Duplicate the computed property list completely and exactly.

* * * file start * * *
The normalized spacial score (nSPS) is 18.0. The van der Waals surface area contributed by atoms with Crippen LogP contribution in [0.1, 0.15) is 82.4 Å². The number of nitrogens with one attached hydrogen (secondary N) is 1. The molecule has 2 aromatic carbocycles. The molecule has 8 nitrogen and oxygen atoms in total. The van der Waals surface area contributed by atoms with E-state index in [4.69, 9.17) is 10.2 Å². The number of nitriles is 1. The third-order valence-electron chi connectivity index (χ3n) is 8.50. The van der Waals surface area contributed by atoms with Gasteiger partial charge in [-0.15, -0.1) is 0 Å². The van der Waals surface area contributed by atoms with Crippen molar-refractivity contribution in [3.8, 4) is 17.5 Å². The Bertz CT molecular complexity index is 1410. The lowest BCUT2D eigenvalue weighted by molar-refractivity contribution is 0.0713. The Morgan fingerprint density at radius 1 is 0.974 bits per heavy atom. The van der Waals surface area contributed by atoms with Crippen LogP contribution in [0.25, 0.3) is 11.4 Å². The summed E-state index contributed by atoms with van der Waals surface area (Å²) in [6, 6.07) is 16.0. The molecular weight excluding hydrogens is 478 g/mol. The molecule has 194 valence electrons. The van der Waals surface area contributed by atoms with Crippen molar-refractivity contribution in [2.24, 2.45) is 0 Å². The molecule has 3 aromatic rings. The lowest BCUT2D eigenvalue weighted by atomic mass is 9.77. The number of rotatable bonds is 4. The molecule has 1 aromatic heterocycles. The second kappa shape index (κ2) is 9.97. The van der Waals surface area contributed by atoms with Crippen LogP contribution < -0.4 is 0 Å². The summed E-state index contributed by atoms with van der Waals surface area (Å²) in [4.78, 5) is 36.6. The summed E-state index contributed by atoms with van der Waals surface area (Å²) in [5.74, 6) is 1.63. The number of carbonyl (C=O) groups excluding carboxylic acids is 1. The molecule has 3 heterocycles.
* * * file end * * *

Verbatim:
The normalized spacial score (nSPS) is 18.0. The van der Waals surface area contributed by atoms with Crippen LogP contribution in [0.1, 0.15) is 82.4 Å². The number of nitrogens with one attached hydrogen (secondary N) is 1. The molecule has 2 aromatic carbocycles. The molecule has 8 nitrogen and oxygen atoms in total. The van der Waals surface area contributed by atoms with E-state index in [4.69, 9.17) is 10.2 Å². The number of nitriles is 1. The third-order valence-electron chi connectivity index (χ3n) is 8.50. The van der Waals surface area contributed by atoms with Gasteiger partial charge in [-0.15, -0.1) is 0 Å². The van der Waals surface area contributed by atoms with Crippen molar-refractivity contribution in [3.8, 4) is 17.5 Å². The Bertz CT molecular complexity index is 1410. The lowest BCUT2D eigenvalue weighted by molar-refractivity contribution is 0.0713. The Morgan fingerprint density at radius 1 is 0.974 bits per heavy atom. The van der Waals surface area contributed by atoms with Crippen LogP contribution in [0.25, 0.3) is 11.4 Å². The summed E-state index contributed by atoms with van der Waals surface area (Å²) in [6, 6.07) is 16.0. The molecular weight excluding hydrogens is 478 g/mol. The molecule has 194 valence electrons. The van der Waals surface area contributed by atoms with Crippen molar-refractivity contribution in [2.24, 2.45) is 0 Å². The molecule has 3 aromatic rings. The lowest BCUT2D eigenvalue weighted by atomic mass is 9.77. The number of rotatable bonds is 4. The molecule has 1 aromatic heterocycles. The second kappa shape index (κ2) is 9.97. The van der Waals surface area contributed by atoms with Crippen LogP contribution < -0.4 is 0 Å². The summed E-state index contributed by atoms with van der Waals surface area (Å²) in [4.78, 5) is 36.6. The summed E-state index contributed by atoms with van der Waals surface area (Å²) in [5.74, 6) is 1.63. The number of carbonyl (C=O) groups excluding carboxylic acids is 1. The molecule has 3 heterocycles.